On Tue, Oct 27, 2009 at 1:21 PM, Tom Lane <tgl(at)sss(dot)pgh(dot)pa(dot)us> wrote:
> Greg Smith <gsmith(at)gregsmith(dot)com> writes:
>> ... One file per GUC is certainly never going to fly though, it's
>> been hard enough getting people to accept going from one file to more than
> One thing that concerns me a bit about the lack of consensus on that
> is what will happen if different config-adjustment tools adopt different
> philosophies. If Dimitri writes a tool that drops settings into per-GUC
> files, and you write one that puts them all in persistent.conf, and
> somebody tries to use both those tools, no good will come of it.
> If we forgot about the config-dir idea and just had one file that was
> meant to be hacked by automated tools, the problem would go away.
> However I suspect that that proposal won't fly, so we ought to think
> about providing some guidance to tools writers about what to do.
> Is there any consensus on how multiple config files actually get used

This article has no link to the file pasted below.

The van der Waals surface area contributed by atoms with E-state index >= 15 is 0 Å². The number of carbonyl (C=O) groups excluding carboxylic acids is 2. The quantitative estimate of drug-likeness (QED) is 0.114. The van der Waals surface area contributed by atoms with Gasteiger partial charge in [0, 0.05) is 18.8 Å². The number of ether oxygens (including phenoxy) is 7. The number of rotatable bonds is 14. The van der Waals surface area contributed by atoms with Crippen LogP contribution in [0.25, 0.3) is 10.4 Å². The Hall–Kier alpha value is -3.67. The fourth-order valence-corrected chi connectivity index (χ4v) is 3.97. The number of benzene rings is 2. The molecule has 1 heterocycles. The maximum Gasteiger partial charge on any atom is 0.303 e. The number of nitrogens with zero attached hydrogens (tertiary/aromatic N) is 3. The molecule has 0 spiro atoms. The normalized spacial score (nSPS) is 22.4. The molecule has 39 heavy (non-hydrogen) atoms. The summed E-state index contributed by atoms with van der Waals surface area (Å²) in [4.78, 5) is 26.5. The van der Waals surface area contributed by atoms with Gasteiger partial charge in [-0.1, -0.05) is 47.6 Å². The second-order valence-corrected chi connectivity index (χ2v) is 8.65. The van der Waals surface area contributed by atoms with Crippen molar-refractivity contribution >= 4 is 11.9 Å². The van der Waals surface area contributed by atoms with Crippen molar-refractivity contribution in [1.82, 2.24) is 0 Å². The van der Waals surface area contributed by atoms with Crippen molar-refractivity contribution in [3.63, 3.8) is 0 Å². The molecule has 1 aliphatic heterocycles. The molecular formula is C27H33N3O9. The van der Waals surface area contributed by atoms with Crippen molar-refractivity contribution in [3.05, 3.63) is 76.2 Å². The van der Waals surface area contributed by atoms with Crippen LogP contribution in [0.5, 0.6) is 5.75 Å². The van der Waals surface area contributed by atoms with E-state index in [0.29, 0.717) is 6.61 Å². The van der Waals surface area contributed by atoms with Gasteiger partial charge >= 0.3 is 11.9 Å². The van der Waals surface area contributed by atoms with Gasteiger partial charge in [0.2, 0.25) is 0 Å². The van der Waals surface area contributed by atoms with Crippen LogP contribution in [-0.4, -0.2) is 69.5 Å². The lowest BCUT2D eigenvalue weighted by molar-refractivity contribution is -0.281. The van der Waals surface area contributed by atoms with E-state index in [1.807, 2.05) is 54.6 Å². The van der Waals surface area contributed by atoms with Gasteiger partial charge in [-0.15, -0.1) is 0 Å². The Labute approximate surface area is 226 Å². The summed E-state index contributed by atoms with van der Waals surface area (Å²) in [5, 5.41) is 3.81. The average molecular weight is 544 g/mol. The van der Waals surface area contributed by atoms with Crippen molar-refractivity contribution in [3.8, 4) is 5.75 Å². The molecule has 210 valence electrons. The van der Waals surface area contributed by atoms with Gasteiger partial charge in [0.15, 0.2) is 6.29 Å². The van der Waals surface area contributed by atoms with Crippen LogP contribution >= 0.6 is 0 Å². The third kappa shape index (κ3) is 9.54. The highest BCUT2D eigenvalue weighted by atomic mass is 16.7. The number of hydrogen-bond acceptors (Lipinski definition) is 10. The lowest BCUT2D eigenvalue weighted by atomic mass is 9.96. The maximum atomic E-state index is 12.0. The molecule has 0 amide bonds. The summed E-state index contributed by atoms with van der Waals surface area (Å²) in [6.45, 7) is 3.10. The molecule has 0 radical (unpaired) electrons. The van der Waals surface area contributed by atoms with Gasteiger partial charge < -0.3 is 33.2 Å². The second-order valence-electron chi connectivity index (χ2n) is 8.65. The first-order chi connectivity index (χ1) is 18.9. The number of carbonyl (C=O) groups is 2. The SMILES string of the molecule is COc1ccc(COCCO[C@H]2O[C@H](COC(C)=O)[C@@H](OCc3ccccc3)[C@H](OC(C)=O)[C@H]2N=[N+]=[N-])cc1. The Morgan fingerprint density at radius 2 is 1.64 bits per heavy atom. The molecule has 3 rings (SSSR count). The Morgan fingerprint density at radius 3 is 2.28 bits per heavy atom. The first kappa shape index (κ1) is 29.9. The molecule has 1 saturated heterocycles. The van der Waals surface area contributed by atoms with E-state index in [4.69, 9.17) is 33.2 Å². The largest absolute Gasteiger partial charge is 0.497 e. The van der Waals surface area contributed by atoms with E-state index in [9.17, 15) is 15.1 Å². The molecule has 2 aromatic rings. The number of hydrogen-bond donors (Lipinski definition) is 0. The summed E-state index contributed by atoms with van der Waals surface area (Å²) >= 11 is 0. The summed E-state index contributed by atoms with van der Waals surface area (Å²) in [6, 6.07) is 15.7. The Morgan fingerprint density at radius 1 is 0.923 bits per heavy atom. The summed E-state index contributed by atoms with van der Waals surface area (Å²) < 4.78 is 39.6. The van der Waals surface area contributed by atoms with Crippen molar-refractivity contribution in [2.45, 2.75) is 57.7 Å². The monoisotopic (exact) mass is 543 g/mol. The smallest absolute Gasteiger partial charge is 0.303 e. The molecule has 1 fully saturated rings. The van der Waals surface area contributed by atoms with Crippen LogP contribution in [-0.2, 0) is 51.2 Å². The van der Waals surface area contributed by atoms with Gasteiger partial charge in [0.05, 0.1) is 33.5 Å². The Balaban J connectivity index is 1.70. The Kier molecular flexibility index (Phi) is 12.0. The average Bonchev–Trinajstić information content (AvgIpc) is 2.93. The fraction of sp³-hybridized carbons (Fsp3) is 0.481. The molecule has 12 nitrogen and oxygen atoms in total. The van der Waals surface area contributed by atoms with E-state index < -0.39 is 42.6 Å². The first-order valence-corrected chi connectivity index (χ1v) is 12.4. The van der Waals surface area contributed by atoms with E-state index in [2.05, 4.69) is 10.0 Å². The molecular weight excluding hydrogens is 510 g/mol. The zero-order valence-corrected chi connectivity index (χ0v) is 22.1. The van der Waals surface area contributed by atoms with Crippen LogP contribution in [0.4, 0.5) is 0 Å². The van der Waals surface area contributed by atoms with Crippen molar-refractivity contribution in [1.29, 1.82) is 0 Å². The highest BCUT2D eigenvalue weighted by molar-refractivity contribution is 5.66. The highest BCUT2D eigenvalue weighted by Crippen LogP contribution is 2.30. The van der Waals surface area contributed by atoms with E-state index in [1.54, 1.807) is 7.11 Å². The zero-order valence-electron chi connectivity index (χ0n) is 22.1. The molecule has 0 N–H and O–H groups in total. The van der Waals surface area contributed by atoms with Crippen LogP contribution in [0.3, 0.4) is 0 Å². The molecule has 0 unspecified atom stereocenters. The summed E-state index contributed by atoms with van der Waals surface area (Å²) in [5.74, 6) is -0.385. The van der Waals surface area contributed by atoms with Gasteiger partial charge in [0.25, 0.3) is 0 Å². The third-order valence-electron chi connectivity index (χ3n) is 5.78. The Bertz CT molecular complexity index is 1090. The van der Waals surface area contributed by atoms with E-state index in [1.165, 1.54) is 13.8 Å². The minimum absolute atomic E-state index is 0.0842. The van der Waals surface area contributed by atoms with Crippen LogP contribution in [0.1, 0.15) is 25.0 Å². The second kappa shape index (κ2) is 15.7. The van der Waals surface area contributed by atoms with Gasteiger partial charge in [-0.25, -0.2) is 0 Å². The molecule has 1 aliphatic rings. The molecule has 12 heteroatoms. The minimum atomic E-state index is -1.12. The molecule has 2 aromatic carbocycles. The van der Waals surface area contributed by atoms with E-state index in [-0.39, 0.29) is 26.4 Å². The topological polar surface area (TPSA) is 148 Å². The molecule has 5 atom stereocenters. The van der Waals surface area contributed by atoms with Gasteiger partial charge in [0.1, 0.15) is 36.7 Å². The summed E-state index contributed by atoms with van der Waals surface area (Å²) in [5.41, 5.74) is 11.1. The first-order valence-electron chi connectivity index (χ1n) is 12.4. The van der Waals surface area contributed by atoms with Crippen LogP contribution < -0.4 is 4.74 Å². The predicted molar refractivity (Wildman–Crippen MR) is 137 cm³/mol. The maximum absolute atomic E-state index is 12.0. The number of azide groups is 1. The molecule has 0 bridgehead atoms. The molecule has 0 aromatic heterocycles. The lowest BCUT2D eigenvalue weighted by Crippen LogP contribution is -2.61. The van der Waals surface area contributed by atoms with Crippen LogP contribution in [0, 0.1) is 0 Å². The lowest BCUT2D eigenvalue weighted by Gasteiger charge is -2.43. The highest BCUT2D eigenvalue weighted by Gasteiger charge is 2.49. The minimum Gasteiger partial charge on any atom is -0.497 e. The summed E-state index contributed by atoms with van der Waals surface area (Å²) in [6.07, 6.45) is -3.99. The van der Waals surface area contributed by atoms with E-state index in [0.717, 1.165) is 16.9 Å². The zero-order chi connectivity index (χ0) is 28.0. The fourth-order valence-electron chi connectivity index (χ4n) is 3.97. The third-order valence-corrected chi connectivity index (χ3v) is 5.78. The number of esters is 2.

> over in the Apache/etc world?
IME, the use case for multiple Apache configuration files is that
there are bits of configuration that support particular modules which
packagers want installed only in conjunction with the corresponding
modules - it has nothing to do with being able to automate config-file
updates, or at least I am not aware that it does.
I think that might be somewhat less of an issue for us, but I'm not
sure. I think we have fewer settings that are absolutely required to
get the system up than Apache. An unscientific survey of one server I
use shows 16 lines of uncommented configuration in postgresql.conf,
vs. 224 in httpd.conf and 95 more in httpd.conf.d/*.conf
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